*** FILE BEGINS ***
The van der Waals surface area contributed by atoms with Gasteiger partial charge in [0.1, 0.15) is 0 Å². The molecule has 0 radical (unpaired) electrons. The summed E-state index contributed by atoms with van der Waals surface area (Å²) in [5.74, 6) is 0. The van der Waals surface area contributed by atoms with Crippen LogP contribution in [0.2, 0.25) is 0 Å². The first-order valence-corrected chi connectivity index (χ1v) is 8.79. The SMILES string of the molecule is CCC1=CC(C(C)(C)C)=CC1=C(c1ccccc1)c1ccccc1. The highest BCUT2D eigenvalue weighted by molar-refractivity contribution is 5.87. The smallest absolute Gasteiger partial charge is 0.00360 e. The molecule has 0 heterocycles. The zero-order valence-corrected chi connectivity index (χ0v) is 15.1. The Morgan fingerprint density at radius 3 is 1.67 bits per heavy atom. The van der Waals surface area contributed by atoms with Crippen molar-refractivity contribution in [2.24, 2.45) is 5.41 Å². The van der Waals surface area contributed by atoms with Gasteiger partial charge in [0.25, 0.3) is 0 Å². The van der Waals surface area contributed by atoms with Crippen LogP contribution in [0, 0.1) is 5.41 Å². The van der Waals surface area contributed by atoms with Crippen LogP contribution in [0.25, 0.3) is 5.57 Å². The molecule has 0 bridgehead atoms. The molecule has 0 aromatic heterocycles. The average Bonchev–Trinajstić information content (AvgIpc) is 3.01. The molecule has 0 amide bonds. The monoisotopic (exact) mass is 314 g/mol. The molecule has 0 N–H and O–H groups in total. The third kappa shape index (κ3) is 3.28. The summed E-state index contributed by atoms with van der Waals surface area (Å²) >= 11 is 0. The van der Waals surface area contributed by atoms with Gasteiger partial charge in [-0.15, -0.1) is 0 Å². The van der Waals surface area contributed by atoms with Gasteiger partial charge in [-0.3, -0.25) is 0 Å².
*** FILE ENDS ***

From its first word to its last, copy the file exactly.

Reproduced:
The van der Waals surface area contributed by atoms with Gasteiger partial charge in [0.1, 0.15) is 0 Å². The molecule has 0 radical (unpaired) electrons. The summed E-state index contributed by atoms with van der Waals surface area (Å²) in [5.74, 6) is 0. The van der Waals surface area contributed by atoms with Crippen LogP contribution in [0.2, 0.25) is 0 Å². The first-order valence-corrected chi connectivity index (χ1v) is 8.79. The SMILES string of the molecule is CCC1=CC(C(C)(C)C)=CC1=C(c1ccccc1)c1ccccc1. The highest BCUT2D eigenvalue weighted by molar-refractivity contribution is 5.87. The smallest absolute Gasteiger partial charge is 0.00360 e. The molecule has 0 heterocycles. The zero-order valence-corrected chi connectivity index (χ0v) is 15.1. The Morgan fingerprint density at radius 3 is 1.67 bits per heavy atom. The van der Waals surface area contributed by atoms with Crippen molar-refractivity contribution in [2.24, 2.45) is 5.41 Å². The van der Waals surface area contributed by atoms with Gasteiger partial charge in [0.25, 0.3) is 0 Å². The van der Waals surface area contributed by atoms with Crippen LogP contribution in [0, 0.1) is 5.41 Å². The van der Waals surface area contributed by atoms with Crippen LogP contribution in [0.25, 0.3) is 5.57 Å². The molecule has 0 bridgehead atoms. The molecule has 0 aromatic heterocycles. The average Bonchev–Trinajstić information content (AvgIpc) is 3.01. The molecule has 0 amide bonds. The monoisotopic (exact) mass is 314 g/mol. The molecule has 0 N–H and O–H groups in total. The third kappa shape index (κ3) is 3.28. The summed E-state index contributed by atoms with van der Waals surface area (Å²) >= 11 is 0. The van der Waals surface area contributed by atoms with Gasteiger partial charge in [-0.15, -0.1) is 0 Å². The van der Waals surface area contributed by atoms with Gasteiger partial charge in [-0.3, -0.25) is 0 Å².